Does a gun protect your valuables?

About a week ago, while on an assignment that had me tagging along with a house hunter from Mount Bethel, Pa., I overheard the prospective buyer ask a real estate agent about home security systems.

The agent remarked that the house, which was settled in an affluent area, didn’t have a security system. The news didn’t seem to bother the buyer, however, both women eventually left to look at other properties.

Later, that small, almost insignificant exchange, stuck in my head.

I know that home security is important, but important enough that it would sway a sale?

Are most people content with a wired alarm system? Are homeowners supplementing such systems with a gun?

In some cases, local homeowners have turned to guns to repel intruders.

Last fall, a Chanceford Township man fended off a team of home invaders with a handgun. One of the invaders suffered gunshot wounds to the chest, neck and hands.

In 2011, Gov. Tom Corbett extended the state’s Castle Doctrine that allows a person to use deadly force in a self-defense situation outside their home or business.
On Wednesday, President Barack Obama introduced a $500 million gun violence package in the wake of the tragedy in Newtown, Conn.

What do you think? Does a gun protect your property? Do you plan to buy a gun?

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3 Responses to Does a gun protect your valuables?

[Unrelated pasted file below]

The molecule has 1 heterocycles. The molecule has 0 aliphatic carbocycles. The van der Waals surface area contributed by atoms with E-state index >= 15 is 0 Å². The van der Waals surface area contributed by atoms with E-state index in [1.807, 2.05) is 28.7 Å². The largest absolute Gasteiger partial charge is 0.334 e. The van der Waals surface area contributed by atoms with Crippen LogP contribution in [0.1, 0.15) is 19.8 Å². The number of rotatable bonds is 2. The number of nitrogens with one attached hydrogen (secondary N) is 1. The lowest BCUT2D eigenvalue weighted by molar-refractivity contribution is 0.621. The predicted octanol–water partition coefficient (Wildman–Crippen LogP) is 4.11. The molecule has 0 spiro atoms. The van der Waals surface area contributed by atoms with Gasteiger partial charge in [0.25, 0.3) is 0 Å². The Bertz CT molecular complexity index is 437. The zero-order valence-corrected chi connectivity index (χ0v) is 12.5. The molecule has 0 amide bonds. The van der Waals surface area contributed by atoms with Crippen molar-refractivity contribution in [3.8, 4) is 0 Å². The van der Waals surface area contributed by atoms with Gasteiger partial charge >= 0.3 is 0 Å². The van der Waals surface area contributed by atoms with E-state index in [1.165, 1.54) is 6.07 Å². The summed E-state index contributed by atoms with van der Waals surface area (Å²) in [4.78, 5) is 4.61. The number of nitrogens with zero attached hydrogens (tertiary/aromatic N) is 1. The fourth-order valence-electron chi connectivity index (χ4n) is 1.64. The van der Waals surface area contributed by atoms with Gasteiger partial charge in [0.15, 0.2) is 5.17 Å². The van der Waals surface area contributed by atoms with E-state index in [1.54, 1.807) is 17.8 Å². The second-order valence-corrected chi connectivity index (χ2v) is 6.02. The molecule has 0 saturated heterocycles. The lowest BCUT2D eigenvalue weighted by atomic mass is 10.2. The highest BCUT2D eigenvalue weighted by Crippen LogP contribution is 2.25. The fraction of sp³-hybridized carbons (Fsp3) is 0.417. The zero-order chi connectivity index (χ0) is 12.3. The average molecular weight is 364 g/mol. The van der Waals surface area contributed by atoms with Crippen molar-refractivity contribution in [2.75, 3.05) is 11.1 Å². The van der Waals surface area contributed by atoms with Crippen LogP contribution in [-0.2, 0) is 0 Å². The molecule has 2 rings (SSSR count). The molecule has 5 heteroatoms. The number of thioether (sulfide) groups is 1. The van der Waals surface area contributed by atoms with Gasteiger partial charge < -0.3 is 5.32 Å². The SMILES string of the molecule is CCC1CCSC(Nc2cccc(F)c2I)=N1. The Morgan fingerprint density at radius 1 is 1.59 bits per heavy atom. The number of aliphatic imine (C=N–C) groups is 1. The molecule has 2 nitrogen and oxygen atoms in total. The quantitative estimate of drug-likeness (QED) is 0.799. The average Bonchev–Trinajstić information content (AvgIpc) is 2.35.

1. At what point does the “…pursuit of happiness” trump a human life? The American concept of life and liberty has been drilled into citizens since its inception, claiming my right (as an American) to worldly success and ownership of possessions as an ideal is fundamental; thus creating a real race amongst the human race and leaving so many without opportunity to learn, practice and succeed in the acquisition of wealth, and serving to reduce the human spirit to the twisted normalcy of a new human condition: weakness as failure, which implies an egoism that readily dismisses the significance of our fellows and desensitizes us to compassion, allowing for a greater chance of brutality and violence to protect that which we now deem to be ours.

    Theft of another person’s rightly acquired property is, of course, a social and moral wrong… and should be punished accordingly under reasonable applications of the law. To kill or maim another person for the defense of that property, however, is equally wrong and places the defense thereof at a greater importance than the sanctity of human life. So many Americans, Pennsylvanians and Yorkers claim to practice faiths founded on the principles of peace and love, yet are so very quick to use enhanced legal applications of home defense as self-defense, using outward weapons of violence as weapons of a twisted faith, negating the very practice of peace and love they hold so dear. It’s a dangerous and deadly hypocrisy that is ingrained early as proper citizenry, much like those rights extolled in the Declaration of Independence considered a sacred component of the American tradition.

  2. kwk says:

    Fine…be a sheep…..f, n liberal.

  3. kwk says:

    Baa….do you really think , in your little imaginary utopia the police will be there “on demand” wake up….baa…
    Lamb to the slaughter… I pity you and your family.


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